"I had the numbers in my head and was prepared for no call and then the opposite happened," he says about Cooperstown induction.
Larry Walker really didn’t think he was going to get voted into the Baseball Hall of Fame on Tuesday.
About four hours before the official announcement came that the former Expos outfielder had been voted into the Hall of Fame, along with former New York Yankees shortstop Derek Jeter, Walker sent out this tweet:
“Although I believe I’m going to come up a little short today I still wanna thank all you that have been pulling for me and showing your support. I’m grateful for all of you! It’s been fun leading up to today reading everyone’s thoughts. Cheers.”
Perry Giannis, who runs the ExposFest fan group and organized a gathering of about 100 people at Taverne 1909 signé St-Hubert at Laval’s Place Bell to watch the Hall of Fame announcement show on TV, wasn’t sure Walker would get in, either.
“It’s either a party or a wake,” Giannis said about 30 minutes before the Hall of Fame announcement was made. “So we’re hoping for the party.”
They got one and the Expos fans celebrated wildly even though Walker will certainly go into the Hall of Fame in Cooperstown, N.Y., wearing a Colorado Rockies cap.
“I didn’t think it would happen and I actually truly meant that,” Walker said during an MLB Network interview after learning he was headed to Cooperstown. “I had the numbers in my head and was prepared for no call and then the opposite happened and that call comes and all of a sudden you can’t breathe.”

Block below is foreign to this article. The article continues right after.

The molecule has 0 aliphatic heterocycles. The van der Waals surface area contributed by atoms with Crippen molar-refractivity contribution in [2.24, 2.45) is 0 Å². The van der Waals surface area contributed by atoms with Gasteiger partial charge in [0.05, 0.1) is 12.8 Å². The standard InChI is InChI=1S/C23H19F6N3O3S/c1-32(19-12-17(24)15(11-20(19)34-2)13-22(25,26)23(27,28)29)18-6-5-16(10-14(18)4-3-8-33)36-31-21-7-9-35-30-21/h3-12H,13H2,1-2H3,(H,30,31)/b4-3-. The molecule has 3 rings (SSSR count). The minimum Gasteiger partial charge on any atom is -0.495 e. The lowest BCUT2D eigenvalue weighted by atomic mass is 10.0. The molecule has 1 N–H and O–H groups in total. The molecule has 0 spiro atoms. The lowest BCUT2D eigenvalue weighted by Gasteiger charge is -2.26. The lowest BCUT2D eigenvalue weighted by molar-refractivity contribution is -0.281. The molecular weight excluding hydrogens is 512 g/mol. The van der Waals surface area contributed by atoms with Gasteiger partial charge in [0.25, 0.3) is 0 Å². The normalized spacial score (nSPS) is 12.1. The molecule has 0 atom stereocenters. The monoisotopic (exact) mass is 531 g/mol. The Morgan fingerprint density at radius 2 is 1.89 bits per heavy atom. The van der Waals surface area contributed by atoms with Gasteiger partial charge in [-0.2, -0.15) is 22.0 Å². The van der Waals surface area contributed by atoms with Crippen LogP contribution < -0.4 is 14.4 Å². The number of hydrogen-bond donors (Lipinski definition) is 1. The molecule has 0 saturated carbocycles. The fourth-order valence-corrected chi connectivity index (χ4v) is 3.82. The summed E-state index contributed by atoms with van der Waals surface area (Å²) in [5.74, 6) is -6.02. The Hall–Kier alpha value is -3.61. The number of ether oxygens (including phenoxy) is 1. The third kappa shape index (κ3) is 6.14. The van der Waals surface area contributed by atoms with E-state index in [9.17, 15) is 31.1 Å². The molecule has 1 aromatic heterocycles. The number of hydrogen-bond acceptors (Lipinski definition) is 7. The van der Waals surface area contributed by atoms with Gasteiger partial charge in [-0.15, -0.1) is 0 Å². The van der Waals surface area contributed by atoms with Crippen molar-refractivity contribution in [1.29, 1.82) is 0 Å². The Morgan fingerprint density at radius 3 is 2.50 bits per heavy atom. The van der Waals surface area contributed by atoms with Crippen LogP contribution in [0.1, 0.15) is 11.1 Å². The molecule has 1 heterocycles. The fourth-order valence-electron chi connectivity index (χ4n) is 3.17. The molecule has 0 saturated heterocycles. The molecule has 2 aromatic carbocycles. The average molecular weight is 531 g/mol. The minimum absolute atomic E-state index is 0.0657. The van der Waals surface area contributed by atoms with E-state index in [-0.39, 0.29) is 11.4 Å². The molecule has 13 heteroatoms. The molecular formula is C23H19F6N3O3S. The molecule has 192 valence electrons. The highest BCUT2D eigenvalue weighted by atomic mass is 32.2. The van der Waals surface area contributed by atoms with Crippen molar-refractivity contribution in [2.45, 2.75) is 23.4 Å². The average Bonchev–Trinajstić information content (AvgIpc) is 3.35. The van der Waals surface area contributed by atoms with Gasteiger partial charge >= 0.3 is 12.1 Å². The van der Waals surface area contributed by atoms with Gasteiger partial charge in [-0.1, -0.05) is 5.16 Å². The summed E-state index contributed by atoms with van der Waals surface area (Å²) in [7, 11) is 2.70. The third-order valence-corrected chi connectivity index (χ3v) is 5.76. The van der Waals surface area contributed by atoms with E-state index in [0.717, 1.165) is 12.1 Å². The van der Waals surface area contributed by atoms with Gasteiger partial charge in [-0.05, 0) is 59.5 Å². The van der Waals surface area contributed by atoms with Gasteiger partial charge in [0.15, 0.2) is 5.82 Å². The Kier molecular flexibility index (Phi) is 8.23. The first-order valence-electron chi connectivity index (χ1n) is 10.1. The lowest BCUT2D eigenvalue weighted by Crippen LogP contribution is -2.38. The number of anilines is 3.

Walker, 53, grew up in Maple Ridge, B.C., dreaming about becoming an NHL goalie. When he realized that wasn’t going to happen, he started to focus on baseball at age 17.
“This moment right here would never enter my mind as a kid growing up,” Walker said on the MLB network in his first interview as a Hall of Famer. “Of course, being Canadian you’re born into this world with a stick in your hand and skates on your feet. That’s how I was as a kid. You played hockey and that’s all that really mattered. When hockey didn’t quite go the way I wanted, baseball more or less found me is a story I’ve always told.
“I didn’t work hard at baseball at the beginning until I realized I had a little bit of ability at it,” he added. “So once I figured that out, watching a lot of people play, learning from their mistakes, learning from their successes and listening to my coaches and fellow teammates led me to this moment here — and here we are.”
Walker became a five-tool player, meaning he could hit for average, hit for power, field, throw and run. He was asked during the MLB Network interview which of the five tools was his best.
“I’ve been asked that question before and it’s a tough one because I literally had to learn everything in the minor leagues,” he said. “I didn’t really play baseball growing up. Didn’t have high-school baseball, so that didn’t exist. It was 15 games of hardball a summer and I played on a fast-pitch team with my dad and my brothers with a softball. That was what I looked forward to all the time.
“I had to figure everything out,” he added. “I didn’t have quite the start as American kids might have. So it took a little bit of work, but I enjoyed it, had fun and I was a quick learner.”
He certainly was.
Now, he’s a Hall of Famer.